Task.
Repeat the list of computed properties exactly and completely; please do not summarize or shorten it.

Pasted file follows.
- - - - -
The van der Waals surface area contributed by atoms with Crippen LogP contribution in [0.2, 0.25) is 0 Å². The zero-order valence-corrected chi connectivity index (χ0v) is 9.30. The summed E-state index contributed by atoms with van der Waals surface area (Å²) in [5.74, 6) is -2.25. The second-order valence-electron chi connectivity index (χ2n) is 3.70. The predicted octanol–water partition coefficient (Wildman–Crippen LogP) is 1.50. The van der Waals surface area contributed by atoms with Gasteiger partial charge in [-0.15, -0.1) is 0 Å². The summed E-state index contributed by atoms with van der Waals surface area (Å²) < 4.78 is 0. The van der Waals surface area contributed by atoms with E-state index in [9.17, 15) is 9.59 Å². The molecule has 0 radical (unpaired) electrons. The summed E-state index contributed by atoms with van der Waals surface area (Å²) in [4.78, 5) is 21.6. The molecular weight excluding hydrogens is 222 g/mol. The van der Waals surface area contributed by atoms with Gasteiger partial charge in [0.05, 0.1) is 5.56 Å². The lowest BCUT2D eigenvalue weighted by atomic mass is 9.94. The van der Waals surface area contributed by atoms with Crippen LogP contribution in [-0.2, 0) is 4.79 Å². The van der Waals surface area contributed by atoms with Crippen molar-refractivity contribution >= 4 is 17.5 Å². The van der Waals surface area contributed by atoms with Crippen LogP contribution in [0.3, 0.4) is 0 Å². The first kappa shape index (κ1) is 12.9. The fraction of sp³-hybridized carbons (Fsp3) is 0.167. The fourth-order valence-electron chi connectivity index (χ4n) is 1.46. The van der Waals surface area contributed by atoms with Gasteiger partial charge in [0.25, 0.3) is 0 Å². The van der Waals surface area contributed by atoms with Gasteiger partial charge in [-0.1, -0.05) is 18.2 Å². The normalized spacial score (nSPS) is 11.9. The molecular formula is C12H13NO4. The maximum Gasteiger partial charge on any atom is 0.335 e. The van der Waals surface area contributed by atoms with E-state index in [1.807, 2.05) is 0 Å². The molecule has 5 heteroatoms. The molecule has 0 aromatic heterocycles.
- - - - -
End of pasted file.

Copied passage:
The van der Waals surface area contributed by atoms with Crippen LogP contribution in [0.2, 0.25) is 0 Å². The zero-order valence-corrected chi connectivity index (χ0v) is 9.30. The summed E-state index contributed by atoms with van der Waals surface area (Å²) in [5.74, 6) is -2.25. The second-order valence-electron chi connectivity index (χ2n) is 3.70. The predicted octanol–water partition coefficient (Wildman–Crippen LogP) is 1.50. The van der Waals surface area contributed by atoms with Gasteiger partial charge in [-0.15, -0.1) is 0 Å². The summed E-state index contributed by atoms with van der Waals surface area (Å²) < 4.78 is 0. The van der Waals surface area contributed by atoms with E-state index in [9.17, 15) is 9.59 Å². The molecule has 0 radical (unpaired) electrons. The summed E-state index contributed by atoms with van der Waals surface area (Å²) in [4.78, 5) is 21.6. The molecular weight excluding hydrogens is 222 g/mol. The van der Waals surface area contributed by atoms with Gasteiger partial charge in [0.05, 0.1) is 5.56 Å². The lowest BCUT2D eigenvalue weighted by atomic mass is 9.94. The van der Waals surface area contributed by atoms with Crippen LogP contribution in [-0.2, 0) is 4.79 Å². The van der Waals surface area contributed by atoms with Crippen molar-refractivity contribution >= 4 is 17.5 Å². The van der Waals surface area contributed by atoms with Crippen LogP contribution in [0.3, 0.4) is 0 Å². The first kappa shape index (κ1) is 12.9. The fraction of sp³-hybridized carbons (Fsp3) is 0.167. The fourth-order valence-electron chi connectivity index (χ4n) is 1.46. The van der Waals surface area contributed by atoms with Gasteiger partial charge in [0.25, 0.3) is 0 Å². The van der Waals surface area contributed by atoms with Gasteiger partial charge in [-0.1, -0.05) is 18.2 Å². The normalized spacial score (nSPS) is 11.9. The molecular formula is C12H13NO4. The maximum Gasteiger partial charge on any atom is 0.335 e. The van der Waals surface area contributed by atoms with E-state index in [1.807, 2.05) is 0 Å². The molecule has 5 heteroatoms. The molecule has 0 aromatic heterocycles.